The number of employment tribunal claims has dropped by 70 percent since the introduction of tribunal fees in July 2013 leaving Employers split over the future of employment tribunals.

New research by CIPD, the professional body for HR and people development, found that the majority of employers (38%) said it should be left as it is, (36%) believe the fees should be reduced or abolished and just over a quarter (27%) were undecided.

Mike Emmott, Employee Relations Advisor for the CIPD, says:

“The introduction of fees has had a major impact on the behaviour of both employees and employers. The drop in claim volumes is unprecedented and shows just how far the terms of trade have shifted. Employers have long complained about the damaging effect that weak or unsubstantiated claims have on their business but given the staggering drop in claims since, it must be the case that some perfectly valid claims have been discouraged as a result of the new fees. Fees may not make it impossible for claimants to pursue their case but they’ve certainly made it more difficult, which begs the question: are we putting too high a price on justice?”

“It’s unlikely that the current fees regime will survive the General Election in May by many months as all three major political parties have indicated an intention to review it. Assuming that fees survive in some shape or form, it will be important to get the balance right between having a fee structure that is simple to understand and one that is proportionate to the type of claim being made.”

The report, Conflict Management: A Shift in Direction?is based on a survey of 1,000 employers and highlights the CIPD’s call for business to take a more proactive approach to managing conflict in the workplace while exploring the impact of recent legislative changes, such as fees. It closely follows calls from Business Secretary Vince Cable for a review of the new fees system to be progressed “as a matter of urgency“.

The Business Secretary Vince Cable commented on the report saying:

“It’s vital that the employment tribunal system strikes the right balance between employee and employer protection. I welcome this report from the CIPD and its valuable insights. The fact that employers are so split over whether the introduction of tribunal fees has been a good or a bad thing further reinforces the need for a review, despite opposition in some quarters. I’ve now set one in motion in my Department‎.”

The fee system was introduced to combat the cost to employers and the number of weak and vexatious claims. Employees can currently be expected to pay up to £1,200 to bring a claim before a tribunal. This has resulted in a 70 percent drop in single claims made between April to June 2014 compared to the same period in 2013.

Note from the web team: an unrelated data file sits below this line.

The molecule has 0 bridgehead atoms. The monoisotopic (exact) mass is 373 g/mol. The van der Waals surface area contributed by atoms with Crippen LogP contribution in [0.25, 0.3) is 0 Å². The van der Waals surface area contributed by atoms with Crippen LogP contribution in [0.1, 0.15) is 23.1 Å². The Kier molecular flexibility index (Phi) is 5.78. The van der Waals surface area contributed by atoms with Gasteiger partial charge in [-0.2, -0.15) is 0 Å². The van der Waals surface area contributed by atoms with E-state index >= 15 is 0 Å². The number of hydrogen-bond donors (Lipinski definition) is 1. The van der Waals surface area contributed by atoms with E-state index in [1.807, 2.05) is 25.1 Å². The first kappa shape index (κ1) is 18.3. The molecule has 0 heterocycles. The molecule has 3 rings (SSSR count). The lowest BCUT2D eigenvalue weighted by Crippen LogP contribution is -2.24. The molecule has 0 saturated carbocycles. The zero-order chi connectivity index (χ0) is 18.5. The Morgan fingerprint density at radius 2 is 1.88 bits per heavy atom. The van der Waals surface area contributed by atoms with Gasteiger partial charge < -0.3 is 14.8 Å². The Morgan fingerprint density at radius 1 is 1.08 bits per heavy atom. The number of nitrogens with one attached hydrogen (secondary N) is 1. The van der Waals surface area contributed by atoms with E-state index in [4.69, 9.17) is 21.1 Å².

The reduction in the number of claims is accompanied by greater support for alternative for dispute resolution that seek to find a balance between formal discipline and grievance processes, and more informal methods such as early conciliation and mediation.

The two fastest growing methods adopted by employers in the past 12 months for dealing with conflict have been training line managers to handle ‘difficult conversations’ (47%), and facilitated discussions or troubleshooting by HR managers (38%). Overall, there has been greater emphasis on tackling conflict within the workplace. A quarter (24%) of employers conducted internal mediation by a trained member of staff compared to almost one in ten (9%) who relied on external mediation.

The reduction in claims and ongoing emphasis on conciliation and mediation has led some employment lawyers to anticipate the possibility of a marked reduction in the role of the law in the dispute resolution process.

Other key findings in the report include:

  • Some employers are critical of the early conciliation process, often on the grounds that they are given insufficient information at the outset of a case to decide how to respond.
  • One in three employers surveyed made use of compromise or settlement agreements and a similar proportion reported that they have made more use of them in the last year.
  • Few large employers are interested in making use of the extended ‘without prejudice’ provision in recent legislation, believing that it offers them inadequate protection against possible tribunal claims.

Public sector organisations surveyed make more use of every method of managing conflict compared to those in either the private or voluntary sectors. In each case the difference is significant and in the case of mediation it is substantial.

A further CIPD report on conflict management – Getting Under the Skin of Workplace Conflict – explores the sources of conflict in the workplace and will be available at the end of March 2015.